Older people more likely to be caught drunk driving
The myth that young people are more likely to drink and drive has been proved wrong by statistics – in the last five years, the number of people aged 31 and over who were caught driving after drinking was higher than the number people aged between 18 and 30 who committed the same offence. In fact, between January and August this year, only 24 people aged between 1830 were caught drink driving, with the number of people aged over 31 reaching 69, which is over double the number.
The total number of drivers caught drinking and driving so far this year – 93 – is an indication that there could be a reduction in the number of such offences when compared to previous years.
Statistics obtained from the police show that 18 to 30-year-olds have in the last five years been the least likely to be found under the influence of alcohol while driving, with figures showing that in 2012, 82 people between the ages of 18 and 30 were found drunk driving compared to 88 people over 31 years of age; in 2013, 66 people between the ages of 18-30 years were found drunk driving compared to 110 people over 31 years old; in 2014, 98 people between the ages of 18-30 years were found drunk driving compared to 143 people over 31; in 2015, 68 people between the ages of 18-30 years were found drunk driving compared to 104 people over 31 and in 2016, 75 people between the ages of 18-30 years were found drunk driving compared to 119 people over 31.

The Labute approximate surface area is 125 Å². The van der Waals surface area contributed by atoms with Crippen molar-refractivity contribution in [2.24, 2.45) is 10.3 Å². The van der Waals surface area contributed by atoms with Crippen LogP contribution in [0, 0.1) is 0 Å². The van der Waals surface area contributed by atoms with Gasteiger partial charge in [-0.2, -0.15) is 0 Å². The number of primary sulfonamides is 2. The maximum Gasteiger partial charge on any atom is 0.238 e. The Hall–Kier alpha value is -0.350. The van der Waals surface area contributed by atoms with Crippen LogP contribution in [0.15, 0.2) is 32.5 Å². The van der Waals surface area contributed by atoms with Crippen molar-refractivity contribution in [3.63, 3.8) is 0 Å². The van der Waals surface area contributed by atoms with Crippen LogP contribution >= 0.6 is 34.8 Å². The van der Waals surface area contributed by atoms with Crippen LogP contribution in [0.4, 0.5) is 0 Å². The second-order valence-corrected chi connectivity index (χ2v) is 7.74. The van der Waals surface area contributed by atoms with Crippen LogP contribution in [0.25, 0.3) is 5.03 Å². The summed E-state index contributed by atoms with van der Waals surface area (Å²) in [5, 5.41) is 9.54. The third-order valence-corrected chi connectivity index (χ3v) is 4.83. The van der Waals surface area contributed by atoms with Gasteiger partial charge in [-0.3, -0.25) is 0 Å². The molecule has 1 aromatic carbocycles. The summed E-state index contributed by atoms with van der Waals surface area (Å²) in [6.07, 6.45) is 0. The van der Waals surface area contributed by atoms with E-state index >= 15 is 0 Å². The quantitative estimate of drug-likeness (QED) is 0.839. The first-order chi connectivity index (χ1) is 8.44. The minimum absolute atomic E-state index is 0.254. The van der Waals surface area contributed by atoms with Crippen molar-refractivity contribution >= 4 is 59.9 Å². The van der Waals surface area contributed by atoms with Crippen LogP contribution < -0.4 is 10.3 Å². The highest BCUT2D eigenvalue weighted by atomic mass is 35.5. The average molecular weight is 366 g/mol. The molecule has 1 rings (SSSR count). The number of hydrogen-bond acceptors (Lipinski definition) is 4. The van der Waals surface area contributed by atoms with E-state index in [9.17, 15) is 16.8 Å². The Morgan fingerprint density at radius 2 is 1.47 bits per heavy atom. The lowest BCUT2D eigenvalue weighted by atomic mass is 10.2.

Overall, the number of drivers caught under the influence of alcohol had increased substantially from 2012 to 2014, from 170 to 241. The numbers went down to 172 in 2015 and then 194 in 2016, making 2014 still the year with the worst record.
In October of 2016 a national alcohol policy was launched including a proposal for the alcohol limit to be slashed from 0.8g of alcohol per litre of blood to 0.5g, which is the EU average.
A spokesman for the Office of the Prime Minister had said the current limit of 0.8g of alcohol per litre of blood, the highest in the EU, would be reduced to around 0.5g – the EU average – under new proposals. The limit was planned to be set at 0.2g for drivers who have held their licence for less than two years, motorcyclists and drivers of large vehicles, while a zero alcohol limit was set for bus, taxi and minibus drivers.
There was also a proposal that first-time offenders who are over the limit are issued with a €1,200 fine and possibly even a licence suspension of between a few months and three years.
The proposals are still to be implemented.